Director Valerie Red-Horse's film is about three sisters who want to start a cosmetic company but are having trouble with funding. Since they're Native Americans, the corporations assume they could just go to the tribe for the money. However, the sisters were adopted by a white woman when they were children and have no papers, which would entitle them to distribution checks from the casino owned by the tribe.
The film mimicked Red-Horse's own difficulties getting her films financed by Hollywood and her frustration at roles for Native Americans, "If you don't like how you're depicted on screen, you need to create your own projects and let your voice be heard." Red-Horse and her friend Jennifer Farmer enrolled in a class on low-budget filmmaking at UCLA. Said Farmer, "We were eager to learn and unafraid of asking questions. I don't think our fellow students took us seriously when we told them we were going to make a film." Asking Farmer to co-direct the film turned out to be even more important when Red-Horse learned she was pregnant with her third child during production.
Unlike the three sisters, Red-Horse found her funding with surprising ease. Red-Horse and co-producers Dawn Jackson and Yvonne Russo approached the Mashantucket Pequot Tribe of Connecticut, who run the world's most successful casino. The tribe liked the script, in which Red-Horse took pains to stress the similarities between Native and white cultures, and instead of the $100,000 that Red-Horse had hoped for (she had planned to raise the remaining $600,000 from other tribes), the Mashantucket Pequots gave her the full $700,000.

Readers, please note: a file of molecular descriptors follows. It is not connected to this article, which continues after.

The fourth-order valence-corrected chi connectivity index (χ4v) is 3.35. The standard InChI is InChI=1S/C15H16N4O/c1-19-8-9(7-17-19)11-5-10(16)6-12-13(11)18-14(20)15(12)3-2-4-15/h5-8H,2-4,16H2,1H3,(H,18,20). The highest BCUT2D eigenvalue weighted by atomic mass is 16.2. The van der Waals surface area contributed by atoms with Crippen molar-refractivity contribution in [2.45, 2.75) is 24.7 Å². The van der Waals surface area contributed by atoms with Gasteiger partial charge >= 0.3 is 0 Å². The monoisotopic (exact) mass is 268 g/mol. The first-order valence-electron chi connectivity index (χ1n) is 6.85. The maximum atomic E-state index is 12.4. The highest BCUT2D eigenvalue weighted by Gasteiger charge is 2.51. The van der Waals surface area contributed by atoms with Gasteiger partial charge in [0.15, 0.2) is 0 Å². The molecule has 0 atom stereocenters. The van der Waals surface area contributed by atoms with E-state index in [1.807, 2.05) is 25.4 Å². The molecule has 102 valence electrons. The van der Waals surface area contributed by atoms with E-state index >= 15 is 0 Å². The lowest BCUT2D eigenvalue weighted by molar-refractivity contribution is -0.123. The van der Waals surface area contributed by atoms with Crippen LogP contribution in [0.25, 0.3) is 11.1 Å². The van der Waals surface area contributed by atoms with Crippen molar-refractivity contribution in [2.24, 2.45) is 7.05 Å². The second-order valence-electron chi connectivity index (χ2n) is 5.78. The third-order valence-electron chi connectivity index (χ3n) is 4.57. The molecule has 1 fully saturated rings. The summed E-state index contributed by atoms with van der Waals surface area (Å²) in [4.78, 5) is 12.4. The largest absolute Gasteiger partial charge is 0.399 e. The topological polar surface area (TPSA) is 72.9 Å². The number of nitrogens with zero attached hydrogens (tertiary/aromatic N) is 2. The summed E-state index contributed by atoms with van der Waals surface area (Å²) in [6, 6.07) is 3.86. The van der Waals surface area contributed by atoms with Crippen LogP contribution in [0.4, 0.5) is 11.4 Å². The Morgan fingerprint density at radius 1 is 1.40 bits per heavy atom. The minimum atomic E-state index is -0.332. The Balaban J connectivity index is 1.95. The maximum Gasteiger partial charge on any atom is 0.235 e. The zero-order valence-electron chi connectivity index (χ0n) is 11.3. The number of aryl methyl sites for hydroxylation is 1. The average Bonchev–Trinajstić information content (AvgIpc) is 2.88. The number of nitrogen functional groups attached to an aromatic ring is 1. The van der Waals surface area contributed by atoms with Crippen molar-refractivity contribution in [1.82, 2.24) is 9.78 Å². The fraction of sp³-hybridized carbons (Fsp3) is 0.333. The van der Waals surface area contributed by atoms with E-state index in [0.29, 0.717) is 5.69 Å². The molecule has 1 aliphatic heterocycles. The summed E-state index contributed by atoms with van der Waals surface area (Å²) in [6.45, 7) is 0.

Full funding did not mean an extravagant or lengthy shoot. As Farmer remembered, "We went to post houses and qualified crew and said, "Come on the journey with us. Come be part of something that we think is special and meaningful and magical and that is going to be both important and entertaining to people on down the line. [...] We invited people to come be a part of it. Basically no one told us no. So asking is a good thing. We didn't have to compromise on anything because I think having a strong vision as a filmmaker is not something you should have to compromise on. Perhaps I didn't get to shoot on the back lot of Paramount Studios, but we found ways to shoot and make it very believable and real and good. Again, having a lot of on-set experience and training and having my education from UCLA really brought me to this with experience and an experienced eye. I had never directed, but I still certainly knew what the recipe was. The major hurdles of course were related to being low budget not enough time and not enough money. But I think probably with the exception of Jim Cameron there never was a picture or a director who said, "You know what? I really didn't need all that time to shoot that movie and I really didn't need all that money." So knowing that, you just have to decide, 'This I what I've got and this is where I'm headed, and this is what it takes to make this picture and this story.'"